Tuesday, January 27, 2009

Fun with Animoto

I've been playing around quite a bit with Animoto the past several weeks. I have not broken down and purchased a full year subscription ($30) or even paid for one full video ($3). I have been sticking to the free 30-second shorts.

I decided that if I can stick to 30 seconds, my students could as well . . . making Animoto possible to use in the classroom (free). Students could sign-up for a free account and then go to town creating 30-second shorts for any class project.

It is beyond easy to use and there is a great music selection available. My only source of frustration is that I am limited to 8 to 9 slides within that 30 seconds, and I never know if they will all make it into my short video until after they have processed and created my 30-second short.

One thing that I really do like about the 30 second time limit is that it forces this to be a quick, one or two period project. So, it is a great technology that teachers can implement without a needing to commit a large amount of class time.

I was bothered by the lack of text that can be placed on the text slides. However, I finally found a way around that. Now, I create my text in Paint and save it as a JPEG which I then import to Animoto as a picture.

I heard about an awesome idea by an Arizona math teacher from Lesley Edwards on her blog The Webfooted Booklady. He is asking the world to send his second grade class math question videos. So, I decided to create my own math problem for Room 46 using Animoto.

Here's a little 30-second short that I did as a opening for an in-service presentation I recently conducted on using Interwrite pads.

Classroom Ideas:
videos revolving around a certain vocabulary or spelling word
current event videos - around the world in 30 seconds
teacher created problems or prompts for response by students
create commercials for an advertising unit
book trailers
character studies
artwork portfolios

Do you have any other ideas for using this in the classroom? I would love to hear about them.

Saturday, January 10, 2009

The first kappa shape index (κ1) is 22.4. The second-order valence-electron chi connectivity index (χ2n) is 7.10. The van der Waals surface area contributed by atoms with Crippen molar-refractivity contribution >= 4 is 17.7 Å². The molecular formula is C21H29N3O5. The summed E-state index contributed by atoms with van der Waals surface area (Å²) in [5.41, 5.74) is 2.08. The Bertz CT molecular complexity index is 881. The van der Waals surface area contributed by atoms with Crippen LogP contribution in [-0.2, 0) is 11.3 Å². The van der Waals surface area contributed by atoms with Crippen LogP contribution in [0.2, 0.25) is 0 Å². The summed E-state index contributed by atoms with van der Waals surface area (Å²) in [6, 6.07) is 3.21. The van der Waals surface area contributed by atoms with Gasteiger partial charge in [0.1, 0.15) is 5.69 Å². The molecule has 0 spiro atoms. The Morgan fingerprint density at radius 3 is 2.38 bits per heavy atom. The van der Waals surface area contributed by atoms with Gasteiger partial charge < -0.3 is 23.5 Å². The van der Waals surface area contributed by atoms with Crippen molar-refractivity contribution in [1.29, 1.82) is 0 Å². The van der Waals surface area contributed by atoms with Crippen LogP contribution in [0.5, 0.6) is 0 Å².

Miss M, I Forget How To . . .

It seems no matter how well I think I explained something and no matter how clear the hand-outs are, I always hear these words a week later. Since I have discovered Jing, I no longer have to reteach the process to individual students. Instead of reexplaining how to do something computer related, I have recorded tutorials to which I now refer my students for a quick review.

With Jing I can create a narrated recording of what I am doing on the computer. I can also take screenshots and then use them to create a worksheet. I can then save the video/screenshot on my computer, embed the video/screenshot, or get a URL to link out to the videos/screenshot. Also, Jing provides free hosting of all videos and screenshots at screencast.

Using Jing is so simple; it is as easy as 1, 2, 3!
1. Select Capture (video or screenshot)
2. Select the portion of the screen you would like to be capture
3. Either begin to record video or begin to mark up screenshot with necessary arrows, text, boxes, etc.

Screentoaster is another site that allows you to record video of what you are doing on the computer. However, you cannot narrate your recordings with audio. I believe, however, that this feature will be coming in the future.

Classroom Ideas:
1. create video tutorials
2. create handouts using screenshots
3. have students create a recordings to demonstrate knowledge of a computer process, application, or software
4. facilitate differentiated instruction and independent work by creating the tutorial videos

1. video tutorial
2. sceenshot

Photo by http://www.flickr.com/photos/darling_clementine/2056654756/sizes/o/